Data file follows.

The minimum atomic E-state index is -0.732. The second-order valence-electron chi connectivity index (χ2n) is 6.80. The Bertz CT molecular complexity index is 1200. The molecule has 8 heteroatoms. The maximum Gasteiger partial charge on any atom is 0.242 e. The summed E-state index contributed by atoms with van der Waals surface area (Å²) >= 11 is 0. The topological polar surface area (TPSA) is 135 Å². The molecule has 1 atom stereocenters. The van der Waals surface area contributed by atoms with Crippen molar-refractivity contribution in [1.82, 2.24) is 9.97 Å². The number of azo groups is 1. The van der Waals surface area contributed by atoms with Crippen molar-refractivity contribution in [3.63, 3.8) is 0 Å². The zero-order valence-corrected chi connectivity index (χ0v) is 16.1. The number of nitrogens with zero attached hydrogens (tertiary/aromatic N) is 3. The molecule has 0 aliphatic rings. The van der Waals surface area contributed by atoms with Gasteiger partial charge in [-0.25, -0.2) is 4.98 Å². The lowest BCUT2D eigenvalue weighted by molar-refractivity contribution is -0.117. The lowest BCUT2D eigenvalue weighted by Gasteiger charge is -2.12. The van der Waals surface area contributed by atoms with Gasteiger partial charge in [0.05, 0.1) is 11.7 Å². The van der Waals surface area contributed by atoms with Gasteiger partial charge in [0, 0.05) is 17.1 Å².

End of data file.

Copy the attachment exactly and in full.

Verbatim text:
The minimum atomic E-state index is -0.732. The second-order valence-electron chi connectivity index (χ2n) is 6.80. The Bertz CT molecular complexity index is 1200. The molecule has 8 heteroatoms. The maximum Gasteiger partial charge on any atom is 0.242 e. The summed E-state index contributed by atoms with van der Waals surface area (Å²) >= 11 is 0. The topological polar surface area (TPSA) is 135 Å². The molecule has 1 atom stereocenters. The van der Waals surface area contributed by atoms with Crippen molar-refractivity contribution in [1.82, 2.24) is 9.97 Å². The number of azo groups is 1. The van der Waals surface area contributed by atoms with Crippen molar-refractivity contribution in [3.63, 3.8) is 0 Å². The zero-order valence-corrected chi connectivity index (χ0v) is 16.1. The number of nitrogens with zero attached hydrogens (tertiary/aromatic N) is 3. The molecule has 0 aliphatic rings. The van der Waals surface area contributed by atoms with Gasteiger partial charge in [-0.25, -0.2) is 4.98 Å². The lowest BCUT2D eigenvalue weighted by molar-refractivity contribution is -0.117. The lowest BCUT2D eigenvalue weighted by Gasteiger charge is -2.12. The van der Waals surface area contributed by atoms with Gasteiger partial charge in [0.05, 0.1) is 11.7 Å². The van der Waals surface area contributed by atoms with Gasteiger partial charge in [0, 0.05) is 17.1 Å².